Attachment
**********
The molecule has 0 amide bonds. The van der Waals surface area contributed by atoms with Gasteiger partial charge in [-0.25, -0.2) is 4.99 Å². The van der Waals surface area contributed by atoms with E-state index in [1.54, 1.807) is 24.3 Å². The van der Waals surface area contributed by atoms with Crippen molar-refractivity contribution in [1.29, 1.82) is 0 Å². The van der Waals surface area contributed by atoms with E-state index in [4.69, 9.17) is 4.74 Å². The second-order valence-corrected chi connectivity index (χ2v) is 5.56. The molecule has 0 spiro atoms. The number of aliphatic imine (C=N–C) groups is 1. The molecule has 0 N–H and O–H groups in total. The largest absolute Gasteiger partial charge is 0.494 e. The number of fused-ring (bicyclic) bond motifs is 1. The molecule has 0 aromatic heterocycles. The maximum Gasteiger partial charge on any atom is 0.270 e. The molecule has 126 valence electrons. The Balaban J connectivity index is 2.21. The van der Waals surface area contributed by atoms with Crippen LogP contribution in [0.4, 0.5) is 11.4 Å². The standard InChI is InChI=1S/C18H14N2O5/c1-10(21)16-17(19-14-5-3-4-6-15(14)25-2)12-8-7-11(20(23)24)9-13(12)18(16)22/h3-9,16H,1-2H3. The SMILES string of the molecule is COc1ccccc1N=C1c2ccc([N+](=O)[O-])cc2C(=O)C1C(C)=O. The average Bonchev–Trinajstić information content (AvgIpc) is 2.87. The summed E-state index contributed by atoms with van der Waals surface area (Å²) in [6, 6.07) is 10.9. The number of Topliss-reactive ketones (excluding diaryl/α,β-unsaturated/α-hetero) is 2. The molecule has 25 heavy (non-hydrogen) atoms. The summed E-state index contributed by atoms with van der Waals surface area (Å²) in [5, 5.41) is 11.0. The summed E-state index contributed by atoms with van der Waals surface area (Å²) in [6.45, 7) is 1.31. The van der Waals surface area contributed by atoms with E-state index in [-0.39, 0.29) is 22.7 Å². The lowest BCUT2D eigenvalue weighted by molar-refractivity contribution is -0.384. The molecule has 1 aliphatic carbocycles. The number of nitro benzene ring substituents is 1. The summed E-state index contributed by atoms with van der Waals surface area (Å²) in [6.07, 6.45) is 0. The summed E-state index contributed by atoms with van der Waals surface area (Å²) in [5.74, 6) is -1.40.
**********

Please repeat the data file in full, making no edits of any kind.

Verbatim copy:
The molecule has 0 amide bonds. The van der Waals surface area contributed by atoms with Gasteiger partial charge in [-0.25, -0.2) is 4.99 Å². The van der Waals surface area contributed by atoms with E-state index in [1.54, 1.807) is 24.3 Å². The van der Waals surface area contributed by atoms with Crippen molar-refractivity contribution in [1.29, 1.82) is 0 Å². The van der Waals surface area contributed by atoms with E-state index in [4.69, 9.17) is 4.74 Å². The second-order valence-corrected chi connectivity index (χ2v) is 5.56. The molecule has 0 spiro atoms. The number of aliphatic imine (C=N–C) groups is 1. The molecule has 0 N–H and O–H groups in total. The largest absolute Gasteiger partial charge is 0.494 e. The number of fused-ring (bicyclic) bond motifs is 1. The molecule has 0 aromatic heterocycles. The maximum Gasteiger partial charge on any atom is 0.270 e. The molecule has 126 valence electrons. The Balaban J connectivity index is 2.21. The van der Waals surface area contributed by atoms with Crippen LogP contribution in [0.4, 0.5) is 11.4 Å². The standard InChI is InChI=1S/C18H14N2O5/c1-10(21)16-17(19-14-5-3-4-6-15(14)25-2)12-8-7-11(20(23)24)9-13(12)18(16)22/h3-9,16H,1-2H3. The SMILES string of the molecule is COc1ccccc1N=C1c2ccc([N+](=O)[O-])cc2C(=O)C1C(C)=O. The average Bonchev–Trinajstić information content (AvgIpc) is 2.87. The summed E-state index contributed by atoms with van der Waals surface area (Å²) in [6, 6.07) is 10.9. The number of Topliss-reactive ketones (excluding diaryl/α,β-unsaturated/α-hetero) is 2. The molecule has 25 heavy (non-hydrogen) atoms. The summed E-state index contributed by atoms with van der Waals surface area (Å²) in [5, 5.41) is 11.0. The summed E-state index contributed by atoms with van der Waals surface area (Å²) in [6.45, 7) is 1.31. The van der Waals surface area contributed by atoms with E-state index in [-0.39, 0.29) is 22.7 Å². The lowest BCUT2D eigenvalue weighted by molar-refractivity contribution is -0.384. The molecule has 1 aliphatic carbocycles. The number of nitro benzene ring substituents is 1. The summed E-state index contributed by atoms with van der Waals surface area (Å²) in [6.07, 6.45) is 0. The summed E-state index contributed by atoms with van der Waals surface area (Å²) in [5.74, 6) is -1.40.